Jahangir Naseem-Men's 5.0 Champion
Growing up in the shadows of squash legends, it's no wonder Jahangir Naseem developed into a quality player. The men's 5.0 National Champion started playing in his early teens while living in Pakistan, a country where “everyone plays squash.” A few years later he headed to Punjab University in Lahore where he played at the No. 1 position his last two years. He led his school to two championships in a very competitive arena.
After getting his master's degree in Pakistan, Naseem sought out additional education, which brought him to the US. Naseem moved to New York City in 1992 at the age of 24 to take business courses at a community college. A trade off of moving to the US was that he had to stop playing squash, as all of the squash clubs were too expensive for him back then. For nine years, he stayed off the courts.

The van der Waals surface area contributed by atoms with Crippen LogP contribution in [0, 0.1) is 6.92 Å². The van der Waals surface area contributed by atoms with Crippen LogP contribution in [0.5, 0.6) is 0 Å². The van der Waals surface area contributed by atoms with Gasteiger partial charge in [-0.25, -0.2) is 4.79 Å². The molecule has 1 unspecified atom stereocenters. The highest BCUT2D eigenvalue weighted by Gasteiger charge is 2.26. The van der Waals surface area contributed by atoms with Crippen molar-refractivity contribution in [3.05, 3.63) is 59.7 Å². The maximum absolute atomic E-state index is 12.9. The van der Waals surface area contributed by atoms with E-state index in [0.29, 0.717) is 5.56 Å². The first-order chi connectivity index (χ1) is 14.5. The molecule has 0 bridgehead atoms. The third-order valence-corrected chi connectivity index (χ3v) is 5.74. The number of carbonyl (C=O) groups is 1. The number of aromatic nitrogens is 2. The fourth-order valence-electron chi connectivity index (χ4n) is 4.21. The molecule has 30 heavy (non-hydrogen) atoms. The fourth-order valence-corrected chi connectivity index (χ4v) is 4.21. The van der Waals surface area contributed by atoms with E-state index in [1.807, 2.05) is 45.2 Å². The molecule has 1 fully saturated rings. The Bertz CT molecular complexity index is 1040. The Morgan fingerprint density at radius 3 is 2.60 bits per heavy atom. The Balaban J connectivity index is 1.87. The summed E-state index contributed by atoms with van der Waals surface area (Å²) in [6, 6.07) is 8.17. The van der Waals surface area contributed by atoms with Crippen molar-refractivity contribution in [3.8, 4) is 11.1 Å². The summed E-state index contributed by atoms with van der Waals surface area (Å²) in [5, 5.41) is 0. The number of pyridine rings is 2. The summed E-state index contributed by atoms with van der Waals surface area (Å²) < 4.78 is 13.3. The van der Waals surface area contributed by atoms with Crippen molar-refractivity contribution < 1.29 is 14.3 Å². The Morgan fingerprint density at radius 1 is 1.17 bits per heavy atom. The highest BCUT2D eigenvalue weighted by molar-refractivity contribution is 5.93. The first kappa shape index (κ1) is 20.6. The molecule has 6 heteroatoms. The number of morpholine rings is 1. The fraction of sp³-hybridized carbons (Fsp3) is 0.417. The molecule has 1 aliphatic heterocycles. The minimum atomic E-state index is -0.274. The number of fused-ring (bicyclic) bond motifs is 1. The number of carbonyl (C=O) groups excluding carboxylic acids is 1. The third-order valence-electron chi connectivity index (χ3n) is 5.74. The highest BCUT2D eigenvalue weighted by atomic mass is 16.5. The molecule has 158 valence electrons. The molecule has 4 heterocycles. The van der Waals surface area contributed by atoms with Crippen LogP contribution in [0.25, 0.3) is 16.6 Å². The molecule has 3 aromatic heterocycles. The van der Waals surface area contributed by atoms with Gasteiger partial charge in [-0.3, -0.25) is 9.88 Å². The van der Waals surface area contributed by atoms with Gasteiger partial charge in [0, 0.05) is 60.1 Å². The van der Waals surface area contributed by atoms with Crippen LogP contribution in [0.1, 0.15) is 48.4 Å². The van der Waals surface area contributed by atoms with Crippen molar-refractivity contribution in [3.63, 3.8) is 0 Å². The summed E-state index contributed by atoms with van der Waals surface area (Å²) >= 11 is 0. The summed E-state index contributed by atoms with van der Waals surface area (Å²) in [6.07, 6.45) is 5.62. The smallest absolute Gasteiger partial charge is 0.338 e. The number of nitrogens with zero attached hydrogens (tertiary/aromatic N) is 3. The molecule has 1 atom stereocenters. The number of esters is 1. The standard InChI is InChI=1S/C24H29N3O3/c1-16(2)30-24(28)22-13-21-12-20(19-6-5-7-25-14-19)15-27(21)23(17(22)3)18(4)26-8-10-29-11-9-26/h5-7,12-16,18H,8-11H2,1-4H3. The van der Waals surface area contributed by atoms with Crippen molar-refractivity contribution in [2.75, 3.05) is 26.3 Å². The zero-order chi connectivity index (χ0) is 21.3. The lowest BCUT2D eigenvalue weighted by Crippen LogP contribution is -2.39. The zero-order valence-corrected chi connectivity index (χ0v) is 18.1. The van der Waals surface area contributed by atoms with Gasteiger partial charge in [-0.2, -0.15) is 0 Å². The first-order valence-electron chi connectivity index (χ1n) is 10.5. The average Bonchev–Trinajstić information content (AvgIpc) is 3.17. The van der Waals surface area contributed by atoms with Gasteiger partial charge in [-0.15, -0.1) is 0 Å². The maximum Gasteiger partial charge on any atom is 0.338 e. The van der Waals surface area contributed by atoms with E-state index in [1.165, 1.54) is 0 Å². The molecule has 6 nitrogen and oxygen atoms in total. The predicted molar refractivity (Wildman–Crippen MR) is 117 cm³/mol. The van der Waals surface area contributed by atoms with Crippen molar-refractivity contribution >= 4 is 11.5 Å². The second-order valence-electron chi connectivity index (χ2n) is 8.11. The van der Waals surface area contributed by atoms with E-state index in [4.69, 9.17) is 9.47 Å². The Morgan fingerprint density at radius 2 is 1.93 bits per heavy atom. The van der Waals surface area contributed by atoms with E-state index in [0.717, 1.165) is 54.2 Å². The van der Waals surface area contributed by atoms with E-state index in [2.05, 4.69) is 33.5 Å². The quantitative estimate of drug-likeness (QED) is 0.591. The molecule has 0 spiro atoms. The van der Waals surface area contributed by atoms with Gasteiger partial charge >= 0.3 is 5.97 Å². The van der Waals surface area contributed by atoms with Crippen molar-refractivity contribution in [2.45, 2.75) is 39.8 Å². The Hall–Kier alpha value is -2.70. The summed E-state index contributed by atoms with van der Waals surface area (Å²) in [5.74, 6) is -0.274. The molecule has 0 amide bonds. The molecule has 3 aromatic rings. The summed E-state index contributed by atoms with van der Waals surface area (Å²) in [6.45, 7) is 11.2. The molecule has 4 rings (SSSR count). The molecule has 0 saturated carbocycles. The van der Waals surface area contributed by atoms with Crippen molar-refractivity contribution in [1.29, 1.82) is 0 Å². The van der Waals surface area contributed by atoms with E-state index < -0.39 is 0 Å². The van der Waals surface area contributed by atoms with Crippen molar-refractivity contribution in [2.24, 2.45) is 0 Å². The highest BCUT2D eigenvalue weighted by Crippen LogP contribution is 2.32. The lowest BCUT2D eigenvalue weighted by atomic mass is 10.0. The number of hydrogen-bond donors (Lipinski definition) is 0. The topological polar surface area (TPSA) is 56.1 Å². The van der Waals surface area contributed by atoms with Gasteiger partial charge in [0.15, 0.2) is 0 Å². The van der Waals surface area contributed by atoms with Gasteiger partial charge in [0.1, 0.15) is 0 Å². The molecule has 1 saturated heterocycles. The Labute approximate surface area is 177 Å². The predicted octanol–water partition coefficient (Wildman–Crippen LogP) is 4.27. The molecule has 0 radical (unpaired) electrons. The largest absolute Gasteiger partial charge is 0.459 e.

“I had so much potential, and now I am getting old,” Naseem said. “If I played those nine years, I would probably be No. 1 or No. 2 in the US.”
Though not No. 1 in the nation, Naseem is clearly at the top of the men's 5.0. He claimed the crown without dropping a game in the entire tournament, defeating New York's David Vogel in a final that was a match of attrition. Vogel did display a move that would qualify for a championship highlights reel—a dramatic double pump fake forehand that he learned from Clive Leach. Naseem, however, had that shot—and almost every other one of Vogel's—covered.
“This is my first time playing in the Nationals and my first time winning,” said Naseem who plays squash about six days a week, training with Lucky Odeh at Meadow Mill in Baltimore. Naseem also owns a convenience store in Baltimore, called 7-Twelve, and hopes to open more stores by the same name. Aside from playing squash, Naseem is enjoying pursuing his other passions: doing business and making money.